The world's first patient-ready and commercially available brain computer interface just arrived at CeBIT 2010. The Intendix from Guger Technologies (g*tec) is a system that uses an EEG cap to measure brain activity in order to let you type with your thoughts. Meant to work with those with locked-in syndrome, or other disabilities, Intendix is simple enough to use after just 10 minutes of training. You simply focus on a grid of letters as they flash. When your desired letter lights up, brain activity spikes and Intendix types it. As users master the system, a few will be able to type as quickly as 1 letter a second. Besides typing, it can also trigger alarms, convert text to speech, print, copy, or email. Retailing for €9000 (~$12,250), Intendix isn't cheap, but it's the first thought to type system available that's geared towards easy to setup personal use in the home. Brain computer interfaces just got more accessible, and that's a step towards them becoming more common all over the world. Check out videos of Intendix after the break.
How commercially available is Intendix? Well they've entered the marketing phase where their advertisements don't actually explain what the product does. I think it took Nike decades to reach that point:
Keyboards and computer mice are only going to take us so far. While some companies are focusing on touchscreens and other next step replacements, the brain computer interface (BCI) is the ultimate I/O device. The ability to directly communicate with machines using our thoughts will allow for greater speed, precision, and intimacy. EEGs, which measure brain activity through the surface of the skin, are a fairly common approach to BCI. We've seen them used for typing before, as well as controlling computers, tagging images, or even commanding robots. While Intendix is simply a typing system, g*tec has been working on a Second Life control scheme using the same EEG cap:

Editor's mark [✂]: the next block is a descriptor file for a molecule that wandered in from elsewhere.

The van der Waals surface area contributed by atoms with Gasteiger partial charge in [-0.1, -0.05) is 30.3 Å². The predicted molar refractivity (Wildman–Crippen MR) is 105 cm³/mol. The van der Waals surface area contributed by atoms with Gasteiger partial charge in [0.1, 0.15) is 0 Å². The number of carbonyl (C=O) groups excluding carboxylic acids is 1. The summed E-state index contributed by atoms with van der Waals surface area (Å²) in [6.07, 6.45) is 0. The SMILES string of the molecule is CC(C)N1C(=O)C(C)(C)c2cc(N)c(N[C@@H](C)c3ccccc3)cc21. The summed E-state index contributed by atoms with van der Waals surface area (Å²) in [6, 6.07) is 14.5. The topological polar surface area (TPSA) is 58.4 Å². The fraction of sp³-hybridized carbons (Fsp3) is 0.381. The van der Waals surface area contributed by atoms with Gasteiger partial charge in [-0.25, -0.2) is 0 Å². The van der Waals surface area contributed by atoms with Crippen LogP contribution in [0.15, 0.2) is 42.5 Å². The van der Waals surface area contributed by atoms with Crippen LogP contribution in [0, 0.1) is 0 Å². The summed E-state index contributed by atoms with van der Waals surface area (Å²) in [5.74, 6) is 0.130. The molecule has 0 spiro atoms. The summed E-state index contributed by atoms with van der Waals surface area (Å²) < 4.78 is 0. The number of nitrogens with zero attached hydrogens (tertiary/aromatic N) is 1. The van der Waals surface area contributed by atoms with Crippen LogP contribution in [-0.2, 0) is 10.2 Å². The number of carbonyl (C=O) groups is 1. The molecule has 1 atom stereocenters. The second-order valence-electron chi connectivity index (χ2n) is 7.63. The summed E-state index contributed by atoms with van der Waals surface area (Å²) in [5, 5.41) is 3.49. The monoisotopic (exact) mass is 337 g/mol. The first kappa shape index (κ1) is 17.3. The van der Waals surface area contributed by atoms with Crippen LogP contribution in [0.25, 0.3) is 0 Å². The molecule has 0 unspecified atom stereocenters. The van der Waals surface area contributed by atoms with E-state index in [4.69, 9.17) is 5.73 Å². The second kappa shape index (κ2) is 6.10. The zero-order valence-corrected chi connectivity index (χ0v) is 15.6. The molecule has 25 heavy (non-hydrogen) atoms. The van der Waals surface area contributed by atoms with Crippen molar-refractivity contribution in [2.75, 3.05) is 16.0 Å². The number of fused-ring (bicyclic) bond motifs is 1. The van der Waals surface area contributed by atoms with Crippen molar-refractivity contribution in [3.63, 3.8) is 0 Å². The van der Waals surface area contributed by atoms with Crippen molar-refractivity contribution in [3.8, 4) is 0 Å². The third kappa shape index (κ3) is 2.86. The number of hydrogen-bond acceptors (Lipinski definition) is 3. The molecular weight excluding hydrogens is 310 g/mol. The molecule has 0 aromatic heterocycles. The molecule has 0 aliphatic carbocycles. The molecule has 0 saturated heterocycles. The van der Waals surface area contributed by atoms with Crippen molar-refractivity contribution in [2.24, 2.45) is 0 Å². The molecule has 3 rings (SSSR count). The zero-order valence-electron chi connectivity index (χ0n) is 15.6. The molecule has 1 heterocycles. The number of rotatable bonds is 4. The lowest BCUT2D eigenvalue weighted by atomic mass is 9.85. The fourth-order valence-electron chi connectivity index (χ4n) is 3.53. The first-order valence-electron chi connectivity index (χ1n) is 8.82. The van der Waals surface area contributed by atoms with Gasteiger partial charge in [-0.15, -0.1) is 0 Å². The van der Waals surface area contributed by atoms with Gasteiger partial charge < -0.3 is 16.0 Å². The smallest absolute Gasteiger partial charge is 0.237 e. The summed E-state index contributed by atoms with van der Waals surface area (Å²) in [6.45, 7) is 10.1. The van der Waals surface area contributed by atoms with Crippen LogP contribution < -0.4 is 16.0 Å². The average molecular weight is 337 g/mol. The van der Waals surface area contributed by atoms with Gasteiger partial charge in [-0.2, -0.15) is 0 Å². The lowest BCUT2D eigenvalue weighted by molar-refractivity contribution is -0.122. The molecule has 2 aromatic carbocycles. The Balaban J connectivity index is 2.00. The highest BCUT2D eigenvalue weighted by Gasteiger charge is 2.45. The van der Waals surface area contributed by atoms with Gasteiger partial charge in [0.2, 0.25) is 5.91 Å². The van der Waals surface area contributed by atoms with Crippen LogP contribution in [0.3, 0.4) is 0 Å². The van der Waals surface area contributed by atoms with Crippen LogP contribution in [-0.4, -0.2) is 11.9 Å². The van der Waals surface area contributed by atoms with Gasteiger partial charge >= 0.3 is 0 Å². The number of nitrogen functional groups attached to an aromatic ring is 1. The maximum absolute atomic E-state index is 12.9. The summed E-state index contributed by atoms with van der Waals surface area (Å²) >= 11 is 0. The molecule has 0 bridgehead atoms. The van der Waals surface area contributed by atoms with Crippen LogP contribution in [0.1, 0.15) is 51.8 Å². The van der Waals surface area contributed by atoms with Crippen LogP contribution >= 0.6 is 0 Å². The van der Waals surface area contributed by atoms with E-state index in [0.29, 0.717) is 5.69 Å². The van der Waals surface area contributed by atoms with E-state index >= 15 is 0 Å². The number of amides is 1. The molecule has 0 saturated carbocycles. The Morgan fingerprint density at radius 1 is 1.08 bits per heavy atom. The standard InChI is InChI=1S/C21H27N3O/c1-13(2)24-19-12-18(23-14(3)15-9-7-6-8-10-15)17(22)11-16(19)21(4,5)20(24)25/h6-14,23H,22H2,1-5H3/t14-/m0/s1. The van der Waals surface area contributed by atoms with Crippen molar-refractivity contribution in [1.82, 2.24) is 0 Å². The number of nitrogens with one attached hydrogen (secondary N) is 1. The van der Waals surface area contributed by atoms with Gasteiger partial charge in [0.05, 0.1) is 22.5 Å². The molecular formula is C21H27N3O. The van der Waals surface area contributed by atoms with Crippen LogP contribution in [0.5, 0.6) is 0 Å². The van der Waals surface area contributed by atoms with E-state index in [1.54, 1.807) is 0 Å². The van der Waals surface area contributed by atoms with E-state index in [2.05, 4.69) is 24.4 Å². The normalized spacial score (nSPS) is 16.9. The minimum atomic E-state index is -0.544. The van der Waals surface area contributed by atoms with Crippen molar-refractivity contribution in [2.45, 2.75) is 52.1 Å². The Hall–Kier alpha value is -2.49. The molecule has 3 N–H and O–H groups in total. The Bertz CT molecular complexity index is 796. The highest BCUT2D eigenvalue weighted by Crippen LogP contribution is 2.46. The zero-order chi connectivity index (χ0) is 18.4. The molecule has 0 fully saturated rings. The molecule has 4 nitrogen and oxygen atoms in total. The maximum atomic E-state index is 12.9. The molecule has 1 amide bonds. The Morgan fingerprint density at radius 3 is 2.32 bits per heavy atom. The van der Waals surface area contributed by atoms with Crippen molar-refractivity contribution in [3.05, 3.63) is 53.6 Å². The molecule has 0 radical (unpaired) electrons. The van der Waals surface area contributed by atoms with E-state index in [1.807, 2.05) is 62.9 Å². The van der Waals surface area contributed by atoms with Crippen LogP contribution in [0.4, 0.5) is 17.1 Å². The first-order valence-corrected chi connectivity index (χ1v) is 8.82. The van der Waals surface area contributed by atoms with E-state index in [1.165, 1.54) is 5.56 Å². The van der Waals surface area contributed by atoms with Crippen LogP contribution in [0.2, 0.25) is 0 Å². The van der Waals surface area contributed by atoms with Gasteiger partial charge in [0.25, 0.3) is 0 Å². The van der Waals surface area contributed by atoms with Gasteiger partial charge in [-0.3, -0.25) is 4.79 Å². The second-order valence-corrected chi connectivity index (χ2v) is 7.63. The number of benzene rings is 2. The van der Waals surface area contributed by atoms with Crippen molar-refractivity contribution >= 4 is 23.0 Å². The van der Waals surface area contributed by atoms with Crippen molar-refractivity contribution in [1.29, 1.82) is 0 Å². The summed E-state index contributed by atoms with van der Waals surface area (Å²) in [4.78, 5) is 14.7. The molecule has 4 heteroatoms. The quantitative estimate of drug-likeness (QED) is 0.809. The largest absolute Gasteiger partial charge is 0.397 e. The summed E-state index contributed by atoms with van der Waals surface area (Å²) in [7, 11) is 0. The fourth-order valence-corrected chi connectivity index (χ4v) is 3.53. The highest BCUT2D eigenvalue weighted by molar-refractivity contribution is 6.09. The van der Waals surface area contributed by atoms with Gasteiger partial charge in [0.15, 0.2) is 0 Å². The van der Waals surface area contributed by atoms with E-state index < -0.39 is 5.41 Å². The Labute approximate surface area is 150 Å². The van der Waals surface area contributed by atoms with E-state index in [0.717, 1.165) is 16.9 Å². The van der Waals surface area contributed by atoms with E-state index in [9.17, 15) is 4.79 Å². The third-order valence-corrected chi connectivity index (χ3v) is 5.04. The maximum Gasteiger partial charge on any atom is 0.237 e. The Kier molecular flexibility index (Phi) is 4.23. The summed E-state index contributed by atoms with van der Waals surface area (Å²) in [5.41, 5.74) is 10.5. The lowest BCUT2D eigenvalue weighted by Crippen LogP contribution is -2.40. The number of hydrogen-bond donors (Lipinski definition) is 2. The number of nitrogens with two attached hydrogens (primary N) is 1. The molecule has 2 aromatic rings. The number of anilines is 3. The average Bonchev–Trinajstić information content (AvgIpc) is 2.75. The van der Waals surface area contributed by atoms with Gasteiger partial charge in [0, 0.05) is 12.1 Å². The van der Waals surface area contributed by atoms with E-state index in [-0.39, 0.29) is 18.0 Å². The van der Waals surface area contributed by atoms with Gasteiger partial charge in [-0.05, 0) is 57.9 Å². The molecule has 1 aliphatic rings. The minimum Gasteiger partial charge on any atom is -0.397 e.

EEGs have great temporal resolution for a BCI. This allows Intendix to quickly pick up which letter you are focusing on in a grid by flashing different rows and columns of letters and measuring your brain response. g*tec claims to hold the record for typing speed using an EEG cap as seen in this video of a precursor to the Intendix:
As Kurzweil mentioned in his speech about BCI to the MIT XPrize Lab, EEGs are limited in their applications. They have great temporal resolution, but spatially they lack the precision needed to really translate your thoughts into computer actions in a way that exceeds our current keyboard and mouse system. Eventually, we will need to know more than which centers of the brain are active, we'll need to know about neocortical columns or even individual neurons. That may mean directly wiring electrodes into the brain. We've seen success in that arena already, both with speech and motor controls. Of course, there could be better sensing technology that allows precise spatial and temporal resolution without sticking wires in your head. Projects like the BCI X Prize are aiming to develop them soon.
No matter how the computers of the future will read our thoughts, there's little doubt that they'll be communicating directly with our brains. Controlling the digital world will become much more intuitive when we can simply think commands to our devices. With the interconnectivity of social networks and electronic communication, that also means we'll be able to talk with each other through our thoughts to some degree. The next generation's Twitter could be broadcasting what we're thinking. Literally. That level of BCI technology is fairly far off on the horizon, however. Right now we have Intendix; the ability to go to a store, buy a device, and start typing with my thoughts is enough to keep me happy for a while.